Critics say the state's annual study is flawed, results are meaningless

The Oregon Department of Education released its third annual 'report cards' on the state's elementary and secondary schools Thursday. And one thing was again obvious: the department was not grading on a curve.

Almost 99 percent of the states' schools were judged to be 'satisfactory,' 'strong,' or 'exceptional.' Fifty-five percent were judged to be 'strong' or 'exceptional.' And only 14 of 1,112 schools across the state were given 'low' or 'unacceptable' ratings. The overall ratings were slightly better than those on last year's state report cards.

The education department judged Portland schools equally favorably. Ninety-two of 95 schools in the Portland district were given ratings of 'satisfactory,' 'strong' or 'exceptional.' More than two-thirds of the schools Ñ 66 Ñ were given scores of 'strong' or 'exceptional.'

In smaller Portland school districts, seven of 12 David Douglas district schools were given a 'strong' rating, as were three of six Parkrose district schools.

So what does this mean? Anything from evidence of constantly improving schools to a worthless exercise with worthless data. It depends on whom you listen to.

The annual state report cards Ñ required by the 1999 state Legislature Ñ are based on a formula that considers how a school's students do on state tests, whether and how much that school's students have improved on the tests over several years, and the attendance or dropout rate at the school. The formula also considers the percentage of a school's students who take the state tests.

The report cards are intended to track a school's progress in helping students reach state achievement standards. But as the annual reports increasingly rate almost all schools as successful, some critics are calling the reports useless.

'It's nothing but a snow job to convince the public that their kids are getting a decent education,' said Ron Herndon, a Portland education activist and leader of the Education Crisis Team that has criticized the quality of schools in some of Portland's low-income and minority neighborhoods. 'It's not an accurate reflection of performance. You can set a formula up to give you what you want, and that's what they've done.'

State officials defend the report cards as being accurate assessments of whether an Oregon school is improving. Most are, state officials said.

'It doesn't mean they're where they want to be,' said Nanci Schneider, project manager for the state report cards. 'It means they are moving in the direction where they want to be and making progress toward their goals.'

If a school isn't showing steady improvement in the areas the formula tracks, their ratings decline, Schneider said.

Statewide, 236 schools improved their ratings from last year, 114 saw ratings declines, while ratings for the remaining 722 schools stayed the same.

Improvement and decline was more equal in Portland Public Schools: 14 schools saw their ratings decline from last year's report cards, while 13 saw them improve. Ratings for the rest remained the same. One school Ñ Marshall High School, which the state allowed to go unrated last year Ñ saw its rating improve from 'low' two years ago to satisfactory this year.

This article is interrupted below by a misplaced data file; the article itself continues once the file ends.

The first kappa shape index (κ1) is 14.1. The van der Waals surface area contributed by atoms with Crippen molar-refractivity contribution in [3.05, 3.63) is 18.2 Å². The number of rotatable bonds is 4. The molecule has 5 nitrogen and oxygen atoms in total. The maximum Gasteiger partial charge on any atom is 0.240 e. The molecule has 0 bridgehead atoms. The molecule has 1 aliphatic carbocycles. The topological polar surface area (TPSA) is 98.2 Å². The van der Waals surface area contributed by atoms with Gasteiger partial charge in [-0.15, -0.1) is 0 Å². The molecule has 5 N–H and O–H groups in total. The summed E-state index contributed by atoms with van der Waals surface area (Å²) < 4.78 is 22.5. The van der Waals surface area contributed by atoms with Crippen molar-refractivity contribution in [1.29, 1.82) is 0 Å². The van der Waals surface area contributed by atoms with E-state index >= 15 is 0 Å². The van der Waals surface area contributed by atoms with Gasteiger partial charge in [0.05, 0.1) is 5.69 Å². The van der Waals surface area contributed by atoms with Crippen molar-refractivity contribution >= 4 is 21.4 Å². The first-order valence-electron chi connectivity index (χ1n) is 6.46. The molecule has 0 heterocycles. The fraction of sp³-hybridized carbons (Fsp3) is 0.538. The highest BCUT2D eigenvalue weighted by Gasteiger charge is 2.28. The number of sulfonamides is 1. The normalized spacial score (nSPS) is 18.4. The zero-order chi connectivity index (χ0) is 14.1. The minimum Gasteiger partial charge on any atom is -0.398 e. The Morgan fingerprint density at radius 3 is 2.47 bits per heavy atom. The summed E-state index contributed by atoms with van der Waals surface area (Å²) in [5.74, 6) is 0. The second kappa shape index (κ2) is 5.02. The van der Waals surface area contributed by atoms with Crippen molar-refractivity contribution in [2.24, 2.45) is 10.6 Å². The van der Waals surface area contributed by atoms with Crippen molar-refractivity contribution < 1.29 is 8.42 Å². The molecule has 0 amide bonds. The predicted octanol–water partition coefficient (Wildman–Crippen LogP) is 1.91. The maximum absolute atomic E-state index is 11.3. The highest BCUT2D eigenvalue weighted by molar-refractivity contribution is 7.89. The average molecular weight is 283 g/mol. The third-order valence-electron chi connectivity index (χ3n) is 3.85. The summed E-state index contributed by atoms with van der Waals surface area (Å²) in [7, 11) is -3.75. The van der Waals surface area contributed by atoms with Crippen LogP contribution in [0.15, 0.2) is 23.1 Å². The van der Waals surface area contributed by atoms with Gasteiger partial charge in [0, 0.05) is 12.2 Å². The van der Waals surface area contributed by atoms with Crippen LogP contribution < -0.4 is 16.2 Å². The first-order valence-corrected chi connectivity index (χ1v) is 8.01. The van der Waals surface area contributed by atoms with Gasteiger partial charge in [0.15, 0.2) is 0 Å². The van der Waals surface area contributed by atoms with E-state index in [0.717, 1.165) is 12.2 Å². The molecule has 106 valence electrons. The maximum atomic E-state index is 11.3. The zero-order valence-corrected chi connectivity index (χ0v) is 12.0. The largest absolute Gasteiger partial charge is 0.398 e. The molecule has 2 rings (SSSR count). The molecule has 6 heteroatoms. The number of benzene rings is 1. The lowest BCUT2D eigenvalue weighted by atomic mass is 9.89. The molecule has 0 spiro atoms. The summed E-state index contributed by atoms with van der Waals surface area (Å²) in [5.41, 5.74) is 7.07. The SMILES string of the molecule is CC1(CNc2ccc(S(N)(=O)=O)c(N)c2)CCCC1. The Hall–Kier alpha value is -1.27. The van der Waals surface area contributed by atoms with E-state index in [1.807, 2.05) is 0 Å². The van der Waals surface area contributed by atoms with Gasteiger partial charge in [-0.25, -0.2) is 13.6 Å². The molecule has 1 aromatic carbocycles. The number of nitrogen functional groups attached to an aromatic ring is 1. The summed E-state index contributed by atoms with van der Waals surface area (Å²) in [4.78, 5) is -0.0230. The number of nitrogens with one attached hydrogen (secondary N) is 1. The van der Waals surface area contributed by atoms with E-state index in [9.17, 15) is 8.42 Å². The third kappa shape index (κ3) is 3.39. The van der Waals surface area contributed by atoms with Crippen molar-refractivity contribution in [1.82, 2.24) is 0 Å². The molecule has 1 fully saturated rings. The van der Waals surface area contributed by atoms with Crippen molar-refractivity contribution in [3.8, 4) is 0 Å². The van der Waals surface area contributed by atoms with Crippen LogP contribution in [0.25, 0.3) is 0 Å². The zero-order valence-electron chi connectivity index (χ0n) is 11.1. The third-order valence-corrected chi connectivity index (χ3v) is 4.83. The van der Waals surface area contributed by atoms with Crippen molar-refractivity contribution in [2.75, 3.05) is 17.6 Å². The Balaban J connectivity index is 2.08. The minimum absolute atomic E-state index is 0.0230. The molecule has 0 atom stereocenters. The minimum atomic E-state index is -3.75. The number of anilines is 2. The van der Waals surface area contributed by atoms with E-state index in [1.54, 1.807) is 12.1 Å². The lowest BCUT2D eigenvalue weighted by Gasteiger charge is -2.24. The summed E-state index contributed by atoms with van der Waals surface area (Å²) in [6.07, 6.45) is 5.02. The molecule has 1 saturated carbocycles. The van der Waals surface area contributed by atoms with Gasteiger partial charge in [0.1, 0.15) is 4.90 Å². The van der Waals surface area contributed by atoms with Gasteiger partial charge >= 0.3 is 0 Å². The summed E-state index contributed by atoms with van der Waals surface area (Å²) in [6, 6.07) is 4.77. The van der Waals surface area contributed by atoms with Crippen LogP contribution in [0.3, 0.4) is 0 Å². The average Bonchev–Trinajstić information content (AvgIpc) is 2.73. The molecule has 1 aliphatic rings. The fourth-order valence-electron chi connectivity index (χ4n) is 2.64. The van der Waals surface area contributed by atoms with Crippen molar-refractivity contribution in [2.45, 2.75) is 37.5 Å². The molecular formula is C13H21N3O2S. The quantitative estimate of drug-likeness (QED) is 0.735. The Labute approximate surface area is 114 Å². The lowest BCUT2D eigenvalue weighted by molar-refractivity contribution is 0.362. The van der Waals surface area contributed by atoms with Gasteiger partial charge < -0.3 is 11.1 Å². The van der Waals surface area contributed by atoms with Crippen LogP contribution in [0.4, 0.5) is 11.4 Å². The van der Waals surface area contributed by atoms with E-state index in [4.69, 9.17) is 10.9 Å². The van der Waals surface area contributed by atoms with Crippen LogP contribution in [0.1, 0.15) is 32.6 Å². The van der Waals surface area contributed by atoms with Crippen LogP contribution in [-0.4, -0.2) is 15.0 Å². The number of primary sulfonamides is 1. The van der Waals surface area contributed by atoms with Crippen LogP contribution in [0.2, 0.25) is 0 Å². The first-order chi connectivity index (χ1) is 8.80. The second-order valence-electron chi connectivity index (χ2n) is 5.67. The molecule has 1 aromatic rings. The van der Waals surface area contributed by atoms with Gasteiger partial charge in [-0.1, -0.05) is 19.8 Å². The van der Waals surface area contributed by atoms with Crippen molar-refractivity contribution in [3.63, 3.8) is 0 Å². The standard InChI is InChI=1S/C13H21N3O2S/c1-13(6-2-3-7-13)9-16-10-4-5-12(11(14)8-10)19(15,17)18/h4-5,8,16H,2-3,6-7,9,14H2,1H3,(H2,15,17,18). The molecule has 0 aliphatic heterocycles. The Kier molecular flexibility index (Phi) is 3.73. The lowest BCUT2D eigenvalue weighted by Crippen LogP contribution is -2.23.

Meanwhile, the state rated six Portland district schools as 'exceptional,' compared to four with that rating last year. (Forty-nine schools were rated 'exceptional' across the state.) The Portland schools rated exceptional are: Hollyrood Elementary School, Skyline Elementary School, Forest Park Elementary School, Fernwood Middle School, Portsmouth Middle School and Metropolitan Learning Center.

Three Portland district schools were rated 'low' Ñ Whitaker Middle School and Jefferson and Roosevelt high schools; only Jefferson and Roosevelt were rated 'low' last year. None of Portland's schools was given the lowest 'unacceptable' rating either this year or last year.

One Portland middle school saw its second rating improvement in as many years. Two years ago, the education department gave Ockley Green Middle School in North Portland Ñ one of 14 schools that the Education Crisis Team has focused on as a troubled school Ñ a 'low' rating. After improving to 'satisfactory' last year, the school's rating improved to 'strong' in this year's report card.

With help from grants, the school has undergone comprehensive school reform over the last few years, which has meant more teacher training, more assessment of student skills and more groupings of students at similar levels, said Sonja Hoffman, an instructional specialist at the school.

Teachers believed the changes were working; ratings like this confirm it, Hoffman said.

'It really is self-affirming that the hard work and the reform and the changes we've made are really successful for students,' she said.

Pat Burk, deputy superintendent of Portland Public Schools, said the overall district results are 'certainly very welcome and good news.'

But he also said the formula's weaknesses mean a consistently good school can get varying ratings from year to year and mean the annual report cards don't always provide much rating difference between good schools and bad schools.

'I would say there is certainly room to improve on the ability of the reports to highlight need for improvement,' he said. The report card 'is a general indicator of overall progress, but it's not sufficient. (As a parent) you'd want the local school to go even deeper.'

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